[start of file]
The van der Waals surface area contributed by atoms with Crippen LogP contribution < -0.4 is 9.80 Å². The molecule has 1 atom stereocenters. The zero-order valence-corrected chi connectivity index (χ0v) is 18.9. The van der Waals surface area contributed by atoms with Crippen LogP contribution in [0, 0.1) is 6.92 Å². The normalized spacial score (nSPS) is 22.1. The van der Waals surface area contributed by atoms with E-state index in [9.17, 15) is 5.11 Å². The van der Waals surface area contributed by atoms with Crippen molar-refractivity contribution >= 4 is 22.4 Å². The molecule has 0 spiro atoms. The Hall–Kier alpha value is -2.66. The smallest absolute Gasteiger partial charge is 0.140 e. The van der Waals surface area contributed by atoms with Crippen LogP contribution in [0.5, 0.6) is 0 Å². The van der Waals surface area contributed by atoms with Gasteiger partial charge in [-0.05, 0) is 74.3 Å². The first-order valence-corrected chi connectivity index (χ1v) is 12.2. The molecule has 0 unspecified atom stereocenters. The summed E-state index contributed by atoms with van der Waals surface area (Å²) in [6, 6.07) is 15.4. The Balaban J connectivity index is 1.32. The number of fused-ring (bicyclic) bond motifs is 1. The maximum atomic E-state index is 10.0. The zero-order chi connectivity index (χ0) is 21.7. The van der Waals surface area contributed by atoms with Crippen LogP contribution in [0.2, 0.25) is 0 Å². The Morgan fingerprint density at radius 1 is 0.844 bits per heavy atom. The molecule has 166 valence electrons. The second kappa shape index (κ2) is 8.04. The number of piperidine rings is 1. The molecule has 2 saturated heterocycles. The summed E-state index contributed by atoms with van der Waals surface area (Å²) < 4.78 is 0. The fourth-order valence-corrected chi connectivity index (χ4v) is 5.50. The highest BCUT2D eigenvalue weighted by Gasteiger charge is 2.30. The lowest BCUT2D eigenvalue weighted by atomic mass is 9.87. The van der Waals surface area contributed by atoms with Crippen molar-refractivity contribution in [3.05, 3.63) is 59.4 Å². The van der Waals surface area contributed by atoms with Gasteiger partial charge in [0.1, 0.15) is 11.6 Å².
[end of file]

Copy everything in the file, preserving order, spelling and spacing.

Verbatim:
The van der Waals surface area contributed by atoms with Crippen LogP contribution < -0.4 is 9.80 Å². The molecule has 1 atom stereocenters. The zero-order valence-corrected chi connectivity index (χ0v) is 18.9. The van der Waals surface area contributed by atoms with Crippen LogP contribution in [0, 0.1) is 6.92 Å². The normalized spacial score (nSPS) is 22.1. The van der Waals surface area contributed by atoms with E-state index in [9.17, 15) is 5.11 Å². The van der Waals surface area contributed by atoms with Crippen molar-refractivity contribution >= 4 is 22.4 Å². The molecule has 0 spiro atoms. The Hall–Kier alpha value is -2.66. The smallest absolute Gasteiger partial charge is 0.140 e. The van der Waals surface area contributed by atoms with Crippen LogP contribution in [0.5, 0.6) is 0 Å². The van der Waals surface area contributed by atoms with Gasteiger partial charge in [-0.05, 0) is 74.3 Å². The first-order valence-corrected chi connectivity index (χ1v) is 12.2. The molecule has 0 unspecified atom stereocenters. The summed E-state index contributed by atoms with van der Waals surface area (Å²) in [6, 6.07) is 15.4. The Balaban J connectivity index is 1.32. The number of fused-ring (bicyclic) bond motifs is 1. The maximum atomic E-state index is 10.0. The zero-order chi connectivity index (χ0) is 21.7. The van der Waals surface area contributed by atoms with Crippen LogP contribution in [0.2, 0.25) is 0 Å². The Morgan fingerprint density at radius 1 is 0.844 bits per heavy atom. The molecule has 166 valence electrons. The second kappa shape index (κ2) is 8.04. The number of piperidine rings is 1. The molecule has 2 saturated heterocycles. The summed E-state index contributed by atoms with van der Waals surface area (Å²) < 4.78 is 0. The fourth-order valence-corrected chi connectivity index (χ4v) is 5.50. The highest BCUT2D eigenvalue weighted by Gasteiger charge is 2.30. The lowest BCUT2D eigenvalue weighted by atomic mass is 9.87. The van der Waals surface area contributed by atoms with Crippen molar-refractivity contribution in [3.05, 3.63) is 59.4 Å². The van der Waals surface area contributed by atoms with Gasteiger partial charge in [0.1, 0.15) is 11.6 Å².